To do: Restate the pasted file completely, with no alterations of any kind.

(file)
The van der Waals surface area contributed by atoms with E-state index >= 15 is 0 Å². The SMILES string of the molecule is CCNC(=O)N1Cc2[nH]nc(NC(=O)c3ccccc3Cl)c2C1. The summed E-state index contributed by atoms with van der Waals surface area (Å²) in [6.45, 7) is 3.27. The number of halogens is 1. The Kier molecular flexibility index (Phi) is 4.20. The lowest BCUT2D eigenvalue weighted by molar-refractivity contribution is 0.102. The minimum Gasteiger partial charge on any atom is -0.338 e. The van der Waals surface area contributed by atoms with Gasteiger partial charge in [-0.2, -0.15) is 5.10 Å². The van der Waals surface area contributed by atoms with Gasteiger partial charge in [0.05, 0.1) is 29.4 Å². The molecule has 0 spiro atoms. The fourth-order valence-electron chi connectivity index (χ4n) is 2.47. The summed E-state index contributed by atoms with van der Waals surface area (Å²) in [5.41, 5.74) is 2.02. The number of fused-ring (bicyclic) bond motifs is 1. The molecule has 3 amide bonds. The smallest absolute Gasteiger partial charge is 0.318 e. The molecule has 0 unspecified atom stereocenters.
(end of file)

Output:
The van der Waals surface area contributed by atoms with E-state index >= 15 is 0 Å². The SMILES string of the molecule is CCNC(=O)N1Cc2[nH]nc(NC(=O)c3ccccc3Cl)c2C1. The summed E-state index contributed by atoms with van der Waals surface area (Å²) in [6.45, 7) is 3.27. The number of halogens is 1. The Kier molecular flexibility index (Phi) is 4.20. The lowest BCUT2D eigenvalue weighted by molar-refractivity contribution is 0.102. The minimum Gasteiger partial charge on any atom is -0.338 e. The van der Waals surface area contributed by atoms with Gasteiger partial charge in [-0.2, -0.15) is 5.10 Å². The van der Waals surface area contributed by atoms with Gasteiger partial charge in [0.05, 0.1) is 29.4 Å². The molecule has 0 spiro atoms. The fourth-order valence-electron chi connectivity index (χ4n) is 2.47. The summed E-state index contributed by atoms with van der Waals surface area (Å²) in [5.41, 5.74) is 2.02. The number of fused-ring (bicyclic) bond motifs is 1. The molecule has 3 amide bonds. The smallest absolute Gasteiger partial charge is 0.318 e. The molecule has 0 unspecified atom stereocenters.